Cheating and plagiarism may be on the rise

Jeremy Thomas

Cheating and plagiarism rates on the 40 Acres may actually be on the rise despite reports that plagiarism violations are declining. 

Student Judicial Services releases reports for disciplinary cases each academic year. From the 2007-08 report up to the last released report in 2010-11 the number of plagiarism violations decreased from 164 to 85.

However, the decrease in the number of plagiarism violations at UT contradicts many reports, including a Pew Institute study in which a survey of college presidents said that plagiarism in students’ papers increased to high levels over the past 10 years. 

Jason Thibodeaux, assistant director and coordinator of student outreach, said contrary to the reported rates for UT, he is unsure if there has been an actual decrease in plagiarism violations on campus.

“I think it’s just more of a matter that we’ve changed how we classify things a little bit,” Thibodeaux said. “I think a lot of them have been shifted to the cheating category because we do see a lot more of the copying of other students work or other students’ prior work as opposed to just copying from published resources.”

In the four-year time span from 2007 to 2011, the number of cheating violations reported by Student Judicial Services rose from 87 to 191, while the number of reported plagiarism violations decreased.

“There is some overlap with those two things. That might be why the numbers might look a little misleading,” Thibodeaux said. “Basically it is a reflection of the kind of cases that we’re seeing, but it also, I think, can be misleading because it gets caught up in the nuance of how things are classified.”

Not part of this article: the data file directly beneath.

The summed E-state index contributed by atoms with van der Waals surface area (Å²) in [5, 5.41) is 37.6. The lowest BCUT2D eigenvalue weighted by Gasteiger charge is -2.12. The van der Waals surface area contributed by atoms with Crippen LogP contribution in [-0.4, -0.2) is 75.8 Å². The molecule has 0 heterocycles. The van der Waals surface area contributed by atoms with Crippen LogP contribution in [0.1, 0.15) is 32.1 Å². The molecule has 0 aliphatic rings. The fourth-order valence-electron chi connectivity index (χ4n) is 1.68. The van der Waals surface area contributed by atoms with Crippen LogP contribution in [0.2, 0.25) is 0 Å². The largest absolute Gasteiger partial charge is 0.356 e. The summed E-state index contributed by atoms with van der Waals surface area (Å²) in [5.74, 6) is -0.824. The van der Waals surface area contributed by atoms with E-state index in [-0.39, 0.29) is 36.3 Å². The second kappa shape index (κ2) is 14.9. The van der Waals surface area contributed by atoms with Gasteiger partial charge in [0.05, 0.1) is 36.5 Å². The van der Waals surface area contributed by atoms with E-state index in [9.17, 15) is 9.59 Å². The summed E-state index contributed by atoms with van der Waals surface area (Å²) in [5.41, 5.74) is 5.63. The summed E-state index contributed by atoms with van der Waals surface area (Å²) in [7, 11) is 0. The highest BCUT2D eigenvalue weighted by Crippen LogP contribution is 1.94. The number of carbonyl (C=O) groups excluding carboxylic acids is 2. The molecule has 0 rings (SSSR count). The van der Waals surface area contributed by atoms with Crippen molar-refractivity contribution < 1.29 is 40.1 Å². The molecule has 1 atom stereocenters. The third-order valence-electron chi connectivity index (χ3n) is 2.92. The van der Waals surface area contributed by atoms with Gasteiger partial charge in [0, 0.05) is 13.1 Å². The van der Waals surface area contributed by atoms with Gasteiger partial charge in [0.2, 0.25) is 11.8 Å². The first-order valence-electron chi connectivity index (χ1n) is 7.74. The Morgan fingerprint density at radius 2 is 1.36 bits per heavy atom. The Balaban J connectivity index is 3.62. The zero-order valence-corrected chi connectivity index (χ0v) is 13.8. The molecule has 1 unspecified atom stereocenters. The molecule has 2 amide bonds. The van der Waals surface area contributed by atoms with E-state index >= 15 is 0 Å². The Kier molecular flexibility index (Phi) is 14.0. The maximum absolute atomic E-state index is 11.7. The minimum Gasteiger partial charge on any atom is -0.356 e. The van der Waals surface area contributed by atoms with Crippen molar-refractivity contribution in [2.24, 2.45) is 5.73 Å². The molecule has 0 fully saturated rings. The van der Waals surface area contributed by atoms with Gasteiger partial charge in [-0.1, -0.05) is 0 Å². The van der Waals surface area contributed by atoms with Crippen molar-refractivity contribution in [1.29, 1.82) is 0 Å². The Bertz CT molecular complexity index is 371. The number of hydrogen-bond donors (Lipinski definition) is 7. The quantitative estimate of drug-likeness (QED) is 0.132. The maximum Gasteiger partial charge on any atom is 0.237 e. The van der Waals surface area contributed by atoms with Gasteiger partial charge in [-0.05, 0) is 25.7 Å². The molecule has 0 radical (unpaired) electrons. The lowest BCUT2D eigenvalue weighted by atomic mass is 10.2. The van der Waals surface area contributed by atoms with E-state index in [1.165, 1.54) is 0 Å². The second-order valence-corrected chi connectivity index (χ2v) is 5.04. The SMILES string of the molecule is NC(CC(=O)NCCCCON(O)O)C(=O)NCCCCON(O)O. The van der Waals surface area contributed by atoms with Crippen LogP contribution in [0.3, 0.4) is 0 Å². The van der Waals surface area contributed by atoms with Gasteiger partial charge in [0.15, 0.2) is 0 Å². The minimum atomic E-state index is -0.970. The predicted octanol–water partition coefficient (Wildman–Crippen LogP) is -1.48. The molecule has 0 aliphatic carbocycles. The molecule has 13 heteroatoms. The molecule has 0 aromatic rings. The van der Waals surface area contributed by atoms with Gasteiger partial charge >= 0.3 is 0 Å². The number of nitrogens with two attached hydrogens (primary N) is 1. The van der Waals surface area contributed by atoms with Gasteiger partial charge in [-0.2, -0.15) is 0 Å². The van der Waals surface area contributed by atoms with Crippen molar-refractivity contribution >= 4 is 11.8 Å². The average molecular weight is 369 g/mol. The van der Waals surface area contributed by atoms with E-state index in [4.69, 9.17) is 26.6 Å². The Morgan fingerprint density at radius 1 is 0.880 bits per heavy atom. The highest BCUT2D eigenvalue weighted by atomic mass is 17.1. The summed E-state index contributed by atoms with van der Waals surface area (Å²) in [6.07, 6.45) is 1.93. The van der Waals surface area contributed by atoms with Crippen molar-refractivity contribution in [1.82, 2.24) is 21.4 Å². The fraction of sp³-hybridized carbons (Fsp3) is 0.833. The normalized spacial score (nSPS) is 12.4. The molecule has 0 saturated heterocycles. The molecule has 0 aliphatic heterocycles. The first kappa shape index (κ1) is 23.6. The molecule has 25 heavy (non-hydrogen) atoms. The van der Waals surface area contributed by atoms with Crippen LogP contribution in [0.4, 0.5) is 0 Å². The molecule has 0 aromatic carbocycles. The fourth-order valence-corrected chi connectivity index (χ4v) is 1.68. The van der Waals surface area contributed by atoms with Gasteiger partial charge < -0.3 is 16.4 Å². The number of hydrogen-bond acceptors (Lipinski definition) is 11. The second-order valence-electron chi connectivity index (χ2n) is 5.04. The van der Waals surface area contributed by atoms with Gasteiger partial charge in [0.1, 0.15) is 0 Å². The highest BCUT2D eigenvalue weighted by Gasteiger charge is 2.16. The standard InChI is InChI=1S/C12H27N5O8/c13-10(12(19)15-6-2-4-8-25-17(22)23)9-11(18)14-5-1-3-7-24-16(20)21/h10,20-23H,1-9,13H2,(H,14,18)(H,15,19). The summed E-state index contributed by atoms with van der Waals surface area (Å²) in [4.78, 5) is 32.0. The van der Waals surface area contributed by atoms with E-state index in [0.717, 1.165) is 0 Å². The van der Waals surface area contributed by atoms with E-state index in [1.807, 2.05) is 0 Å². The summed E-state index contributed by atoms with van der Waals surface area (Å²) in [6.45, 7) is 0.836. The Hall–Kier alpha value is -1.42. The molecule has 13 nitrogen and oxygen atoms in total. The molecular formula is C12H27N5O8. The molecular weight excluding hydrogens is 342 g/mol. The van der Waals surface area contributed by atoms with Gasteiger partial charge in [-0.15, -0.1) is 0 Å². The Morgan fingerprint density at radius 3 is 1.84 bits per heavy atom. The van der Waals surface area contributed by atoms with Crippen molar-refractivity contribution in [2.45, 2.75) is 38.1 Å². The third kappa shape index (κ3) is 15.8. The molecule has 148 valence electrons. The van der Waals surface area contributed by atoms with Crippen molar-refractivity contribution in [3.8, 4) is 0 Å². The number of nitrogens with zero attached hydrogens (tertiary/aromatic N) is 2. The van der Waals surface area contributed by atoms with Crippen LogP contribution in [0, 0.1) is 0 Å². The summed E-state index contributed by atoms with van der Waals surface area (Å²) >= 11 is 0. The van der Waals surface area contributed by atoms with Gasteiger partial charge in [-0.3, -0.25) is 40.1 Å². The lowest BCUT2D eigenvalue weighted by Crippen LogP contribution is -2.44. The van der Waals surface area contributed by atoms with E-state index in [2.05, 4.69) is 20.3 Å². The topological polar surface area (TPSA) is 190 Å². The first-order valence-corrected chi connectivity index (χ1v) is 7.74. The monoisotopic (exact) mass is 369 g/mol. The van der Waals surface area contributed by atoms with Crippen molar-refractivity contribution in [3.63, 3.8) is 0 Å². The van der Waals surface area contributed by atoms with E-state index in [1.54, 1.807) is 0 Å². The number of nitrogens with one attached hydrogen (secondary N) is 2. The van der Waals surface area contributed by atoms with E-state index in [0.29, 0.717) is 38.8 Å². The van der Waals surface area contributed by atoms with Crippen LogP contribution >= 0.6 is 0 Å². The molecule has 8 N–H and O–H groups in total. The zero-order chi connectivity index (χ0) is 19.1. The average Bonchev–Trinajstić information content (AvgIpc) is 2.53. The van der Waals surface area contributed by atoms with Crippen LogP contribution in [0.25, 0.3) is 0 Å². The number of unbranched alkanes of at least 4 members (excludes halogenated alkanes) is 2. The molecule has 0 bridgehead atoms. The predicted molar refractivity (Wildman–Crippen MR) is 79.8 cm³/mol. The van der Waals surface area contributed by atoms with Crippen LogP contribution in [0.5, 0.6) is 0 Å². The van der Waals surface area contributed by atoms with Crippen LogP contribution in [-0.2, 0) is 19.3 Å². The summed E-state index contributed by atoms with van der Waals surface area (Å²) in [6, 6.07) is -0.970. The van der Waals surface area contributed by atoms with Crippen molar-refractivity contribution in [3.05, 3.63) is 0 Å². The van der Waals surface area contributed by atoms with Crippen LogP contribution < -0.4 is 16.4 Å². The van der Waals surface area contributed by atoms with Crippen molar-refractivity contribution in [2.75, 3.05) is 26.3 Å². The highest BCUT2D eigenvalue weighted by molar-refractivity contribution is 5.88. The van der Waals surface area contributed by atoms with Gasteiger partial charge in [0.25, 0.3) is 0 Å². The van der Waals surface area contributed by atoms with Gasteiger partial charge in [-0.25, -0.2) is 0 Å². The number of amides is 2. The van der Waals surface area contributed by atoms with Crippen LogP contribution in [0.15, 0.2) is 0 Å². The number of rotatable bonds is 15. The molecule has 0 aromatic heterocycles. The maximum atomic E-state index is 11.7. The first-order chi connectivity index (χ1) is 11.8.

Management senior Reggie Walker said students who violate academic integrity regulations affect professors, administrators and others in the classroom.

“Plagiarism is immoral and unethical overall,” Walker said. “It not only [keeps] an individual from earning a valuable education, but can become a bad habit. It affects the learning process and inconveniences the professor by requiring time from their schedule to file documents and reports on the student who is plagiarizing.”

In an attempt to decrease cheating and plagiarism violations, some professors, including history lecturer Penne Restad, create assignments for their students that have not previously been assigned. 

“There wouldn’t be an assignment of a 10-page paper on the Battle of Bunker Hill because someone else has already written 10 pages on the Battle of Bunker Hill,” Restad said. “I’m increasingly more interested in how students analyze things. I’m looking for certain qualities that we’ve been talking about in class that have to do with analysis.”

Even with the assignments Restad produces, she has still encountered students under pressure who cheated or plagiarized.

“From the students I talked to and the reports I read, it seems like there is so much pressure to succeed and that there is competition coming from every angle,” Restad said. “So I think probably students sometimes have greater moments of panic. What I am trying to do is find assignments where the temptation is not there to cheat or plagiarize, or the temptation is certainly lowered.”

Published on February 22, 2013 as "Cheating and plariarism may be on the rise at UT".